Religious Is Not a Dirty Word
Here I am at the Adoration Chapel of St. Eugene’s Catholic Church. That’s what it’s called, the “Adoration” Chapel, not the “Meditation” Hall or some name more politically acceptable in our secular world.
A lot of folks are “getting into” meditation these days. No religious implication intended. Perish the thought. The official mantra is “Oh no, I’m not religious but I like to think of myself as spiritual.”
I don’t mean to mock people who identify themselves in this way. Our God is a forgiving God who also has a sense of humor. God “gets” that many of us are afraid of that religious label. There’s a good reason for it too.
The world is full of religious nuts, many of them claiming to speak with Divine authority about matters of conscience. Religious bigots are a destructive and divisive element in our midst.
Who in their right mind wants be identify with people who, in one part of the world, want to stone a woman to death for adultery or in another part of our planet, show up at the funeral of a soldier and condemn the deceased and his family as murderers.
But we throw out the baby with the bathwater when we identify religion with religious bigots. Religion at its root meaning is the bond, the connection between a loving God and His creation. This connection existed from all eternity in the heart of creation, eons before man wrote the Bible or any of the sacred scriptures.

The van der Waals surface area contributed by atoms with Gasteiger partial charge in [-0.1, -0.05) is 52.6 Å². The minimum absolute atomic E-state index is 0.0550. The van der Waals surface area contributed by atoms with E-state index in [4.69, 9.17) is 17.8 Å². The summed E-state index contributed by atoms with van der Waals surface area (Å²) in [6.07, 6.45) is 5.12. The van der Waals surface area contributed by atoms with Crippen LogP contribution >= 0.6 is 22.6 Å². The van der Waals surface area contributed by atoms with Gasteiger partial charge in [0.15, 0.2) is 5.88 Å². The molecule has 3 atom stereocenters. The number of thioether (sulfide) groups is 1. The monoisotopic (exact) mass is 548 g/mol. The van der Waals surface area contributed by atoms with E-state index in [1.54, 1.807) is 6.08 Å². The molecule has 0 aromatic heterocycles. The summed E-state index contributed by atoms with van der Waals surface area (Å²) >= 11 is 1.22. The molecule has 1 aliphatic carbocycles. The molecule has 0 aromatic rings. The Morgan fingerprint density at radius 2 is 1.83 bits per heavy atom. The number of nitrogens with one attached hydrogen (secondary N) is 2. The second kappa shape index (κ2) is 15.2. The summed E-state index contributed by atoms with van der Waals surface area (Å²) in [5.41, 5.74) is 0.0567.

Real religion is simply the acknowledgment that there is a power in the universe that transcends our comprehension, someone or something that is in us and yet above us. It is that sacred component of life that is the source of awe and wonder.
It is the religious instinct that puts awe in our souls at the birth of a newborn baby and tears in our eyes at the death of a friend. It is behind the wonder we feel as we stand before the ocean, or the lump in our throat when our kid says “I love you.” Religion puts us in touch with that deepest part of us, with all that is sacred in life.
Religion transcends what we call “organized religion.” Churches and temples and dogmas are only humankind’s faltering attempt to give structure to what is already instilled in our souls.
So I am grateful that I have a quiet place to go to get in touch with the God who created me and continues to nurture me. I call it an Adoration Chapel but, what the hey, if you feel more comfortable and want to call it a Meditation Chapel, that’s okay. God is good.